From museums, to hiking trails, to spotting woodland caribou and the plains bison, and even sunbathing on the beach, Prince Albert National Park in Canada is one of the most exciting places to embark on a family-friendly adventure.
A little more than a two hour drive from Saskatoon, Prince Albert National Park covers 1495.76 square miles in Canada’s Saskatchewan province. As big as it is, it’s only Canada’s tenth largest national park.
The park accommodates both winter and summer activities. In winter, snowshoeing and cross country skiing offer opportunities to explore the vast snow covered wilderness. This is also the ideal name to spot the elk, deer, wolf, and fox who reside in the park. In addition, ice fishing is allowed on Waskesiu Lake. Bird watching enthusiasts will spot owls, osprey, and white pelicans in the park as well. Dawn and dusk are the best times to view wildlife in the park.
In warmer weather, families gather at Waskesiu Lake for sunbathing and swimming. The Main Beach at Waskesiu is the most popular of these beaches, where paddleboarding, picnicking, water skiing, and inner tubing all provide hours of fun. In addition, the The Milky Way and northern lights are visible at night from South Bay or Paignton Beach. Other beaches within the park include Beaver Glen Beach, Point View, Birch Bay.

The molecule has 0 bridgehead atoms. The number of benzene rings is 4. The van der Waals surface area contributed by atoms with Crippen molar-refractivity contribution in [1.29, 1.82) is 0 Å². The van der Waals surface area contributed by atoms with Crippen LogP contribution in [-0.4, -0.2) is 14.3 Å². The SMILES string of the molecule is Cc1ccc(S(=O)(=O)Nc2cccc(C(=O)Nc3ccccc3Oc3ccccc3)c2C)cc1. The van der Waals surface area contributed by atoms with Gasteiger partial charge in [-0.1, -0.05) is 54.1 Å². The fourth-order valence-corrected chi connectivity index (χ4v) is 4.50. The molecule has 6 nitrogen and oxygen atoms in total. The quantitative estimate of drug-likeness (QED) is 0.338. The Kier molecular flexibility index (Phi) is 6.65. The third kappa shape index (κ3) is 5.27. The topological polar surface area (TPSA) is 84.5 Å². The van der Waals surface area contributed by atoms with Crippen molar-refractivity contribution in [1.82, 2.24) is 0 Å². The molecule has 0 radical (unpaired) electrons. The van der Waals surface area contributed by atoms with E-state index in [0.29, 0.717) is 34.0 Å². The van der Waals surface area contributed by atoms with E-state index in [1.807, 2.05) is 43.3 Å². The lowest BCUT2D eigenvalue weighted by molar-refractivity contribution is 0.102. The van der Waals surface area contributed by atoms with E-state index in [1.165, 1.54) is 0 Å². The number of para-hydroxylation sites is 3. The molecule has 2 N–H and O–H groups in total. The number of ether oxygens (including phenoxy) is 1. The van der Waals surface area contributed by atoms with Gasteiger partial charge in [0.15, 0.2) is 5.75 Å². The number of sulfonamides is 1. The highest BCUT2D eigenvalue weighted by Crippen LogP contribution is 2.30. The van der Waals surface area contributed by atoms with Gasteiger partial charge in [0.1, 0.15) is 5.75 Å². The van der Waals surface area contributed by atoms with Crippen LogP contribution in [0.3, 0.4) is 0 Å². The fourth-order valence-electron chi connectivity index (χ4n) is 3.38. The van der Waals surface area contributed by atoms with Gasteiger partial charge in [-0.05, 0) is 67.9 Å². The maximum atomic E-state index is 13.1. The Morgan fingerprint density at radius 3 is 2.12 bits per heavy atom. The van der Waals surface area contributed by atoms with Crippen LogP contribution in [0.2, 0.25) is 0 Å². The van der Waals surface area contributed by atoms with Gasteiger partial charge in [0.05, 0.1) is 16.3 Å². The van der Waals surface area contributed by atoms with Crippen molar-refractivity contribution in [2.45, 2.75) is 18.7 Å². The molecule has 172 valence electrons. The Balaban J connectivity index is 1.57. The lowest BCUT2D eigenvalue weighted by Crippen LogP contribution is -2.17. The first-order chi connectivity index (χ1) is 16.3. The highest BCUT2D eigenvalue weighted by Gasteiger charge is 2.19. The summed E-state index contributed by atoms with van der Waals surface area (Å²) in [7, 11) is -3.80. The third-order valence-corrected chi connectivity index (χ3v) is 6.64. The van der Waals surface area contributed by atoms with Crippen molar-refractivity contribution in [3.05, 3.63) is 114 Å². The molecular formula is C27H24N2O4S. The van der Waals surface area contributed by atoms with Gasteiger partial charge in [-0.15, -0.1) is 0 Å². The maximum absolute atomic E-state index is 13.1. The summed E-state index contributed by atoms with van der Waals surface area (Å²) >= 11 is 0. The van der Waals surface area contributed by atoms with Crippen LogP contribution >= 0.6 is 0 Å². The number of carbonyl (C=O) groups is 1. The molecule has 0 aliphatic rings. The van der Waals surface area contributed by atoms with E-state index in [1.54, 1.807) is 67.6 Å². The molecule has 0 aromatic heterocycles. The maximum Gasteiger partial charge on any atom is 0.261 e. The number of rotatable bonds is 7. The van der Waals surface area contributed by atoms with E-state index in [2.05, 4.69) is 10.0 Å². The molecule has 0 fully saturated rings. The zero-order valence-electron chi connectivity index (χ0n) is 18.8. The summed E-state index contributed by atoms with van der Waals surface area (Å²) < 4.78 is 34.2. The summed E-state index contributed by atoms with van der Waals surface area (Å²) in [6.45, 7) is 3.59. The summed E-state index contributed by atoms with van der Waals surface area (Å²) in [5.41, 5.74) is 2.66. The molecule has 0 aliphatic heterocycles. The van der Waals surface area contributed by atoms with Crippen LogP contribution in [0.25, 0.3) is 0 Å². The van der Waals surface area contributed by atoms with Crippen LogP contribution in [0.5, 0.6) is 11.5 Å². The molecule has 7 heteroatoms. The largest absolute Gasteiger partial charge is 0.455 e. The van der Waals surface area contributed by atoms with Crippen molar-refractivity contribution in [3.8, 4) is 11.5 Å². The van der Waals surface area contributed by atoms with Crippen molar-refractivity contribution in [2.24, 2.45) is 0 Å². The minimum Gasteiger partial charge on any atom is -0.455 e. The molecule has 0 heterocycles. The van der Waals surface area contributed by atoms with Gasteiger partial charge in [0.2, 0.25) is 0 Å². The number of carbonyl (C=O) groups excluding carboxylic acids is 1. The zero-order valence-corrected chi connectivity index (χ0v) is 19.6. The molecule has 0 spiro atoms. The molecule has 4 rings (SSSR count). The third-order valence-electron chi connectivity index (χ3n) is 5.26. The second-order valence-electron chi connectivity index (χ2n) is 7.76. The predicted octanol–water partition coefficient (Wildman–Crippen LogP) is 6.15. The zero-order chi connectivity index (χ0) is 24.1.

Waskesiu Lake, as well as many of the others, including Amiskowan, Shady, Heart, Kingsmere, are all amenable to kayaking and canoeing. There are two main canoeing routes: The Bagwa Canoe Route and Bladebone Canoe Route.
There are at least 14 hiking trails spread out throughout the park. Mud Creek Trail is one of the most popular. Some trails like Boundary Bog Trail have boardwalks. Prince Albert National Park hiking trails take hikers through aspen forests, wetlands, and offer views of the lakes, and deer, beavers, and even bears can sometimes be spotted from trails.
Your exploration of the park should include visits to Prince Albert National Park Nature Centre, located in Waskesiu, is where kids and families can learn about the park’s many ecosystems, as well as the Indigenous peoples that once called the lands inside the park home. Meanwhile, the Waskesiu Heritage Museum offers guests a look into the history behind the park.